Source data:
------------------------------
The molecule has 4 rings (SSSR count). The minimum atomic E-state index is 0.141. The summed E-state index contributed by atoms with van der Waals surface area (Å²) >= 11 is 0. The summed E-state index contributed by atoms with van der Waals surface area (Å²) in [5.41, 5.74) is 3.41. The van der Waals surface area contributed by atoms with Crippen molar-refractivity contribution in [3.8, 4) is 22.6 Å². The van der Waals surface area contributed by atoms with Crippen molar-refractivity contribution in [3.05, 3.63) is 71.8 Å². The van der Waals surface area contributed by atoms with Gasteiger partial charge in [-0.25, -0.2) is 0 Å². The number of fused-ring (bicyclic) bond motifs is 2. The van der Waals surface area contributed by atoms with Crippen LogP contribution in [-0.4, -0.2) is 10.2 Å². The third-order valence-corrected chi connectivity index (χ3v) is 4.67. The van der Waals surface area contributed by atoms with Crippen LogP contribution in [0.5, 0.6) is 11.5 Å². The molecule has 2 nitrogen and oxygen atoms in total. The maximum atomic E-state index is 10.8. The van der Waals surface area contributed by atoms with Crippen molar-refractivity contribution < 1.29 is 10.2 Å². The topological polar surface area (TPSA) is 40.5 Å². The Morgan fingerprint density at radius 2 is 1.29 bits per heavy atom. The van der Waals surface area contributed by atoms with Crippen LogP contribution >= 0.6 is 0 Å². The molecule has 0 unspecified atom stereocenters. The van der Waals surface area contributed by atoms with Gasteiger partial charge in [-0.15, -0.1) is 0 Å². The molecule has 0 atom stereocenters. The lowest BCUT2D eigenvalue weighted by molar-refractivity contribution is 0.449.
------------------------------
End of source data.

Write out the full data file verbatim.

The molecule has 4 rings (SSSR count). The minimum atomic E-state index is 0.141. The summed E-state index contributed by atoms with van der Waals surface area (Å²) >= 11 is 0. The summed E-state index contributed by atoms with van der Waals surface area (Å²) in [5.41, 5.74) is 3.41. The van der Waals surface area contributed by atoms with Crippen molar-refractivity contribution in [3.8, 4) is 22.6 Å². The van der Waals surface area contributed by atoms with Crippen molar-refractivity contribution in [3.05, 3.63) is 71.8 Å². The van der Waals surface area contributed by atoms with Gasteiger partial charge in [-0.25, -0.2) is 0 Å². The number of fused-ring (bicyclic) bond motifs is 2. The van der Waals surface area contributed by atoms with Crippen LogP contribution in [-0.4, -0.2) is 10.2 Å². The third-order valence-corrected chi connectivity index (χ3v) is 4.67. The van der Waals surface area contributed by atoms with Crippen LogP contribution in [0.5, 0.6) is 11.5 Å². The molecule has 2 nitrogen and oxygen atoms in total. The maximum atomic E-state index is 10.8. The van der Waals surface area contributed by atoms with Crippen molar-refractivity contribution < 1.29 is 10.2 Å². The topological polar surface area (TPSA) is 40.5 Å². The Morgan fingerprint density at radius 2 is 1.29 bits per heavy atom. The van der Waals surface area contributed by atoms with Crippen LogP contribution >= 0.6 is 0 Å². The molecule has 0 unspecified atom stereocenters. The van der Waals surface area contributed by atoms with Gasteiger partial charge in [-0.15, -0.1) is 0 Å². The molecule has 0 atom stereocenters. The lowest BCUT2D eigenvalue weighted by molar-refractivity contribution is 0.449.